After Tuesday's efforts with paint brushes and undercoat we tried our chosen finish colour today. Amongst several other activities, of course.
Bob painted the door frame of the front door and we gave it half a day to dry.
Then we shut the door to bring the old and new paints side by side. We are pretty pleased with the result, although none of us are sure we like the colour.
Eventually all the external woodwork will be this colour, including the new windows in the top floor.
Dick spent the day marking out the route of the footpath from the top of the steps to the road gate. The pegs he hammered into the ground are all made from quite fresh rhododrendon so we had better finish the path fairly quickly or it will be overgrown before we know it.
Martyn, Colin, Max and Richard spent some time in the workshop with the beam that lifts the sack hoist pinion.
Only half of the original beam was left so we had no choice but to make a new beam. The outer end, to the left in the picture, is informed guesswork but the rest of the beam is a copy of what was left of the original.
All four edges are beaded and Martyn expended considerable effort modifying a commercial router bit to match the style of the old timbers.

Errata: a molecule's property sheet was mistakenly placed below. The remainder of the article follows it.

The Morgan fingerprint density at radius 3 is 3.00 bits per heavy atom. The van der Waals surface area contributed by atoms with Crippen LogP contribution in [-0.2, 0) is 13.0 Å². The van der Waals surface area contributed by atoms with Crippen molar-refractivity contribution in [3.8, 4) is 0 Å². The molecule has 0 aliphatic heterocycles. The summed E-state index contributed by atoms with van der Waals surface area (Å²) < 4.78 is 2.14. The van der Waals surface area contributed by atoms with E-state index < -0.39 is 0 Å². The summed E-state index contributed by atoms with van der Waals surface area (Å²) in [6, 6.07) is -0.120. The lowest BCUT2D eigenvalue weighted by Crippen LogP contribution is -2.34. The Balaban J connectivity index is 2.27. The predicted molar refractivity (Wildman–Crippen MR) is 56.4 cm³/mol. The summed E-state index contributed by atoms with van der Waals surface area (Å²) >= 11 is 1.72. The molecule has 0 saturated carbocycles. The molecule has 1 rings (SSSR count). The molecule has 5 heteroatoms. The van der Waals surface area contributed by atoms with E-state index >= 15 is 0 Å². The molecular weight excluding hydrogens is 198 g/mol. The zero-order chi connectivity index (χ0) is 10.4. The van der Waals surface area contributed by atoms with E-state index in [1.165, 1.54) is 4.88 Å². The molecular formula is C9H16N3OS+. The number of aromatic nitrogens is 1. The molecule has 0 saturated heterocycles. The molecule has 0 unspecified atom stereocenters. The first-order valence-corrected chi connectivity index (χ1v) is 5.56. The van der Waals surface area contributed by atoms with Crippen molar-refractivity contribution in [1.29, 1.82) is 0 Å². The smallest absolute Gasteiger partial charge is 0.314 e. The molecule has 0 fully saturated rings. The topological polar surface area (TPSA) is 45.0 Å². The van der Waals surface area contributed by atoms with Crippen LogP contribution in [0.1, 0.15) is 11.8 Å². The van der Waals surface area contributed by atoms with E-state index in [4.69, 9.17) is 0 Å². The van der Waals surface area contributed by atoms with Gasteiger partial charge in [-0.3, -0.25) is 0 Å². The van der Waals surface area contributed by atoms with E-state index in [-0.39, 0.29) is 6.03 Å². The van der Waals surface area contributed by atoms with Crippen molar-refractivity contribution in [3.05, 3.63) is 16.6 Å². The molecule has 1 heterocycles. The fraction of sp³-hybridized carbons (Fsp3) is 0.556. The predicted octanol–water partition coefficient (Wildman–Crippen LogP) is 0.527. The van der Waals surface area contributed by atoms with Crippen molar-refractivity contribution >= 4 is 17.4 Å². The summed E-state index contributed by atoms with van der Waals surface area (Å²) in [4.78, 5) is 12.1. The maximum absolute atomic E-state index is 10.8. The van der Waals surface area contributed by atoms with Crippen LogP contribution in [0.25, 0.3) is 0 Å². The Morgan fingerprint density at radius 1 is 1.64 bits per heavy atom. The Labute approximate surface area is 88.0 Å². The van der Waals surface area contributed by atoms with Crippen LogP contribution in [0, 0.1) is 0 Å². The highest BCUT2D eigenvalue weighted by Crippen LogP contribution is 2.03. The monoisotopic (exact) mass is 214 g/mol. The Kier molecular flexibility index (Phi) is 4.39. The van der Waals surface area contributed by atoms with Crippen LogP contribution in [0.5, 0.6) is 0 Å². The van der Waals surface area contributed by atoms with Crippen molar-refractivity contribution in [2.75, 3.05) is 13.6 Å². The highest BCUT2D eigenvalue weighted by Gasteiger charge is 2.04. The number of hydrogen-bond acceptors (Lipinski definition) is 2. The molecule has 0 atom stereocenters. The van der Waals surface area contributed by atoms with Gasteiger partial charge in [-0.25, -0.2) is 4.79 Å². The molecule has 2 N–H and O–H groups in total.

Richard then drove the router while Colin and Max steadied the beam and kept the power cable away from the cutter.
As we put the mechanism back together we are still not sure how it was controlled. Some things are fairly obvious, there is a spring loaded catch to keep the drive disengaged for example, but just how the drive was engaged and released remotely is still a mystery. It was probably all done with strong string, none of which has survived.
The last two members of today's team both did what they do best. In Jonathan's case this was brickwork or more precisely pointing brickwork. Headley used his metalwork skills to fix the bevel gear at the mill end of the PTO shaft firmly into place.
We must have been enjoying ourselves because it was 5 o'clock by the time we called it a day.
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